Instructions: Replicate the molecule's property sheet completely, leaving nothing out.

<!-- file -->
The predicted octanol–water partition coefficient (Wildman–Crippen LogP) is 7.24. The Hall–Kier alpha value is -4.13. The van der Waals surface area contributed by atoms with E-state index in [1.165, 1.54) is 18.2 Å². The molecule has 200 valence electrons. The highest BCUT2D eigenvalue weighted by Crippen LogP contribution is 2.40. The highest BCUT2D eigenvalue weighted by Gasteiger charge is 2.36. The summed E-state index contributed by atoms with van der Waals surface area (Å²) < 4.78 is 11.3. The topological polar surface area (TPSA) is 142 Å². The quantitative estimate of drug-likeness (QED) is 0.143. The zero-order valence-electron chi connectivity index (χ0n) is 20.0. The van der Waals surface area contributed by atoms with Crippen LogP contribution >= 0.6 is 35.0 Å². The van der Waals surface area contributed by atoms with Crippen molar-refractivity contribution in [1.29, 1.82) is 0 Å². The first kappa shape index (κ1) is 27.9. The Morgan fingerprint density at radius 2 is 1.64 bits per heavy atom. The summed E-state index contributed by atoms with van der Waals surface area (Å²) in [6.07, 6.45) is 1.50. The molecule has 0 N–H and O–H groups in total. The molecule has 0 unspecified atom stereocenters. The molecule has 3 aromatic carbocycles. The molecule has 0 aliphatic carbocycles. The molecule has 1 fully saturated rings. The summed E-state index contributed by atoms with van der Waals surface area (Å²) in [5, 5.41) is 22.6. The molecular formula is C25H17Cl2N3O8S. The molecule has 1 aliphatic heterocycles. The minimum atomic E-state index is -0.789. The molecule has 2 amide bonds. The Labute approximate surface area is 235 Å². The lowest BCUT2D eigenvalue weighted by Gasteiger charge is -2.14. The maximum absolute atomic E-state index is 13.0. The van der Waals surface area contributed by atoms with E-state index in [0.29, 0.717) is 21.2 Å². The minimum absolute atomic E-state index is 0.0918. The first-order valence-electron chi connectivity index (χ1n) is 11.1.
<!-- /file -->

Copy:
The predicted octanol–water partition coefficient (Wildman–Crippen LogP) is 7.24. The Hall–Kier alpha value is -4.13. The van der Waals surface area contributed by atoms with E-state index in [1.165, 1.54) is 18.2 Å². The molecule has 200 valence electrons. The highest BCUT2D eigenvalue weighted by Crippen LogP contribution is 2.40. The highest BCUT2D eigenvalue weighted by Gasteiger charge is 2.36. The summed E-state index contributed by atoms with van der Waals surface area (Å²) < 4.78 is 11.3. The topological polar surface area (TPSA) is 142 Å². The quantitative estimate of drug-likeness (QED) is 0.143. The zero-order valence-electron chi connectivity index (χ0n) is 20.0. The van der Waals surface area contributed by atoms with Crippen LogP contribution >= 0.6 is 35.0 Å². The van der Waals surface area contributed by atoms with Crippen molar-refractivity contribution in [1.29, 1.82) is 0 Å². The first kappa shape index (κ1) is 27.9. The Morgan fingerprint density at radius 2 is 1.64 bits per heavy atom. The summed E-state index contributed by atoms with van der Waals surface area (Å²) in [6.07, 6.45) is 1.50. The molecule has 0 N–H and O–H groups in total. The molecule has 0 unspecified atom stereocenters. The molecule has 3 aromatic carbocycles. The molecule has 0 aliphatic carbocycles. The molecule has 1 fully saturated rings. The summed E-state index contributed by atoms with van der Waals surface area (Å²) in [5, 5.41) is 22.6. The molecular formula is C25H17Cl2N3O8S. The molecule has 1 aliphatic heterocycles. The minimum atomic E-state index is -0.789. The molecule has 2 amide bonds. The Labute approximate surface area is 235 Å². The lowest BCUT2D eigenvalue weighted by Gasteiger charge is -2.14. The maximum absolute atomic E-state index is 13.0. The van der Waals surface area contributed by atoms with E-state index in [0.29, 0.717) is 21.2 Å². The minimum absolute atomic E-state index is 0.0918. The first-order valence-electron chi connectivity index (χ1n) is 11.1.